Holly Whitt, 2014 Build Something Bold Award-winning librarian, explains how the proceeds are improving her school library and encourages others to apply.
Massachusetts school librarian Liz Phipps-Soeiro opens her space for weekly “Coffee & Conversations.” Participants have included Cambridge Mayor David P. Maher.
Many librarians say it’s time to overhaul the whole idea of mandatory reading in June, July, and August. Read what they’re doing about it—and check out 10 tips to flip the summer reading experience.
This article was published in School Library Journal's April 2015 issue. Subscribe today and save up to 35% off the regular subscription rate.
“In terms of school libraries, are we [Philadelphia] becoming a third world country?” asks Deb Kachel of the Pennsylvania School Librarians Association. The West Philadelphia Alliance for Children says no. The nonprofit has been partnering with schools to reopen school libraries.
The award honors creativity in school library programming and lesson plans that incorporate hands-on learning.
Are you a K−12 librarian who has a story to share about your school library’s exemplary use of 21st-century tools and services to engage children and teens and foster multiple literacies? Nominations are open for this year’s School Librarian of the Year Award, sponsored by Scholastic Library Publishing.
Despite seasons of budget cutbacks, education leaders are spending again. One-to-one devices are a favorite. How might teacher librarians support the strategic work involved?
This article was published in School Library Journal's March 2015 issue. Subscribe today and save up to 35% off the regular subscription rate.
With the reauthorization of the Elementary and Secondary Education Act coming up, the American Library Association has been leading the campaign to get dedicated funding for school libraries into the bill.
SLJ was on hand for a day of professional development for a group of new teacher librarians, some decked out in green, at P.S. 192 in New York City on March 17, St. Patrick’s Day.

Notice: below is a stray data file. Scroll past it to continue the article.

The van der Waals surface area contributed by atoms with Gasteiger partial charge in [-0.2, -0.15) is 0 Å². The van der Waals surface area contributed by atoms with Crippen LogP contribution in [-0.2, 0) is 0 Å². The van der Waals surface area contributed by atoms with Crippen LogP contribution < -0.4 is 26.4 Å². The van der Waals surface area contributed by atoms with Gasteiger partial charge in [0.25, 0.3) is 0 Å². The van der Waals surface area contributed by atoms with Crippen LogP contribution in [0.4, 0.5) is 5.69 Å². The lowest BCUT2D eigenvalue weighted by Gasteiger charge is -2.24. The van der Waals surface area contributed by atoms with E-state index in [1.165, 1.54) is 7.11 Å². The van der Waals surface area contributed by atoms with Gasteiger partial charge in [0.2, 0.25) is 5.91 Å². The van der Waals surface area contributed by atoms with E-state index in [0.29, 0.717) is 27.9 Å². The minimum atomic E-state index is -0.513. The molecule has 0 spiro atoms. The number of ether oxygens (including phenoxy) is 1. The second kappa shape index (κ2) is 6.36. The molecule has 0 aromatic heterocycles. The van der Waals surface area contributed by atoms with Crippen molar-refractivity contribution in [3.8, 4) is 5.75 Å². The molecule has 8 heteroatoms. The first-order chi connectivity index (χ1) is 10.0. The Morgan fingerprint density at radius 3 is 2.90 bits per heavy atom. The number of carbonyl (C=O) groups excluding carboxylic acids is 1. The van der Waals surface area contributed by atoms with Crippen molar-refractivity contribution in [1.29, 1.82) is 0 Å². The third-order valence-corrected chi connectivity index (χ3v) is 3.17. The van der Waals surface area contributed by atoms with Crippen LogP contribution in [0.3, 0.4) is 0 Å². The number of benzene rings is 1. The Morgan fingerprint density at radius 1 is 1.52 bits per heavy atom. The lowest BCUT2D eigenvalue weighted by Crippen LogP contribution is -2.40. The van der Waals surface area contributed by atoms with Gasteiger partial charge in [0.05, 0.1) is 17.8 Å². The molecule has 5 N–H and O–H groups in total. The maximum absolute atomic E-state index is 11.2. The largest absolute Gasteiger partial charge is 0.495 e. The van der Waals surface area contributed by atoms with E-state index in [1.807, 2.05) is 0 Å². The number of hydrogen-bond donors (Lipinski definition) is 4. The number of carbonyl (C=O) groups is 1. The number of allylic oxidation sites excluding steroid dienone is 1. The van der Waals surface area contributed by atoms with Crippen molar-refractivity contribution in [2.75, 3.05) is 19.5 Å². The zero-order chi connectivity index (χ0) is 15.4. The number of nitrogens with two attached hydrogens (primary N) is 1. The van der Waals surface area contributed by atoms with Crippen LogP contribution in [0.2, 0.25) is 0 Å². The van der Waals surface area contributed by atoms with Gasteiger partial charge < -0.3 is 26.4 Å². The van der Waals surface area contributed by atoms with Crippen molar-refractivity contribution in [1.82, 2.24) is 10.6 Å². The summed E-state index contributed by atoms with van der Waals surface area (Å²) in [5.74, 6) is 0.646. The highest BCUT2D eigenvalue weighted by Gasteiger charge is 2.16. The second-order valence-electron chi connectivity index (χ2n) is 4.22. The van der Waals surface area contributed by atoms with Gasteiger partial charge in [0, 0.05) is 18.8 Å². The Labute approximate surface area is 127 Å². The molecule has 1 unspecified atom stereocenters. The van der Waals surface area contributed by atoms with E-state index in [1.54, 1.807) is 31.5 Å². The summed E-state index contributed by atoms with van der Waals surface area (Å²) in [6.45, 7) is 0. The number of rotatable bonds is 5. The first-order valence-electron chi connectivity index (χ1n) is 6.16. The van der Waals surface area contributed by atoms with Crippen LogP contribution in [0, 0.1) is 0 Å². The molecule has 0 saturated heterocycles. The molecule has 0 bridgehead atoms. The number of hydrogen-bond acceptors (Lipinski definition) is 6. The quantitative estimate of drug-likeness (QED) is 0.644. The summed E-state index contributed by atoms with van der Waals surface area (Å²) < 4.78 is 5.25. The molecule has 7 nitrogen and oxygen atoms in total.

Due to the partnership between Thomas Middle School in Arlington, IL, and Arlington Heights Memorial Library, a group of 29 eighth graders participated in a maker class creating everyday objects, including jewelry and take-apart scissors.
The Federal Communications Commission vote concerning the regulation of Internet broadband services and net neutrality is on February 26, and here’s why schools and libraries should care.
A proposed bill in Kansas removes the protection of educators against prosecution for sharing so-called “harmful material” in schools. Senate Bill 56 has sparked strong partisanship, and the American Library Association is closely monitoring its progress.
Libraries and schools applying for E-Rate’s Wi-Fi program have an extra $1.5 billion of funds to tap until the March 26 deadline. Here are some tips and tools to maximize your application.
Renewed book challenges to The Working Poor: Invisible in America and The Art of Racing in the Rain stir up sides as the Highland Park (TX) Independent School District’s board gears up to vote on revisions to the district’s book policy.
The Ohio Department of Education is trying to purge the “5 of 8” rule, which mandates that school districts hire five staff members in “education service personnel,” including librarians, for every 1,000 students.
Middle school librarian Mary Burkey wondered how she was going to get digital books into kids’ hands. Her ongoing partnership with the local public library eventually led to a digital kiosk that allows kids at school to browse and access the library’s full digital collection.
The FCC voted another $1.5 billion to E-Rate, a federal subsidy program that brings high speed broadband to schools and libraries, and advocates, including the American Library Assocation and the Association for Rural & Small Libraries, are voicing their cheer.
In big and small ways, collaboration is a way of life for many school and public libraries. From teen book festivals to maker space initiatives, they are working together to bring new services and programs to their young adults.
Nonprofit group Highland Park Kids Read is set to protest the pulling of “objectionable” books from the district’s curricula at a December 9 board meeting of the Highland Park Independent School District.